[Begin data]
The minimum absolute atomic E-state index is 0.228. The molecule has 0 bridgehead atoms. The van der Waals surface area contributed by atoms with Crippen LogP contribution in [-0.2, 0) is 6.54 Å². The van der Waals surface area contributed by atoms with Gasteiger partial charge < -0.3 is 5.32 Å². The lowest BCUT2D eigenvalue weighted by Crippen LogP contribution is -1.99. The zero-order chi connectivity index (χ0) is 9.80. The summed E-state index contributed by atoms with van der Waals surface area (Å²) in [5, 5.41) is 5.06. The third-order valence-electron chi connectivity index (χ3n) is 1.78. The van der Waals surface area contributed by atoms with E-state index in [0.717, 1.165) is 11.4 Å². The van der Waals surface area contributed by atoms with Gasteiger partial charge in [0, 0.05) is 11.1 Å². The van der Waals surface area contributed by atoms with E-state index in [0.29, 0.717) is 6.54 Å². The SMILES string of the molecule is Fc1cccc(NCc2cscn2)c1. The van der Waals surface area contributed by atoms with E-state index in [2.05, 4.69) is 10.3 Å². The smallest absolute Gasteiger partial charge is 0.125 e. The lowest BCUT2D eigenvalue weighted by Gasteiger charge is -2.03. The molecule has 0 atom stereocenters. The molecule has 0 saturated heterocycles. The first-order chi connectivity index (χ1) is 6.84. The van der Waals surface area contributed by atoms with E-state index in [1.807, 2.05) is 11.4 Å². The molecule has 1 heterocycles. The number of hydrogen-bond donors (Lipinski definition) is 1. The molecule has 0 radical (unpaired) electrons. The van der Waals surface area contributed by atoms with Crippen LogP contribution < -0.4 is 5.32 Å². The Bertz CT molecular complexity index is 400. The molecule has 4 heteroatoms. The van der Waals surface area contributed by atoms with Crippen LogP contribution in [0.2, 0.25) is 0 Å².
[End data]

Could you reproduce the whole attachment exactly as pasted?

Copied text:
The minimum absolute atomic E-state index is 0.228. The molecule has 0 bridgehead atoms. The van der Waals surface area contributed by atoms with Crippen LogP contribution in [-0.2, 0) is 6.54 Å². The van der Waals surface area contributed by atoms with Gasteiger partial charge < -0.3 is 5.32 Å². The lowest BCUT2D eigenvalue weighted by Crippen LogP contribution is -1.99. The zero-order chi connectivity index (χ0) is 9.80. The summed E-state index contributed by atoms with van der Waals surface area (Å²) in [5, 5.41) is 5.06. The third-order valence-electron chi connectivity index (χ3n) is 1.78. The van der Waals surface area contributed by atoms with E-state index in [0.717, 1.165) is 11.4 Å². The van der Waals surface area contributed by atoms with Gasteiger partial charge in [0, 0.05) is 11.1 Å². The van der Waals surface area contributed by atoms with E-state index in [0.29, 0.717) is 6.54 Å². The SMILES string of the molecule is Fc1cccc(NCc2cscn2)c1. The van der Waals surface area contributed by atoms with E-state index in [2.05, 4.69) is 10.3 Å². The smallest absolute Gasteiger partial charge is 0.125 e. The lowest BCUT2D eigenvalue weighted by Gasteiger charge is -2.03. The molecule has 0 atom stereocenters. The molecule has 0 saturated heterocycles. The first-order chi connectivity index (χ1) is 6.84. The van der Waals surface area contributed by atoms with E-state index in [1.807, 2.05) is 11.4 Å². The molecule has 1 heterocycles. The number of hydrogen-bond donors (Lipinski definition) is 1. The molecule has 0 radical (unpaired) electrons. The van der Waals surface area contributed by atoms with Crippen LogP contribution < -0.4 is 5.32 Å². The Bertz CT molecular complexity index is 400. The molecule has 4 heteroatoms. The van der Waals surface area contributed by atoms with Crippen LogP contribution in [0.2, 0.25) is 0 Å².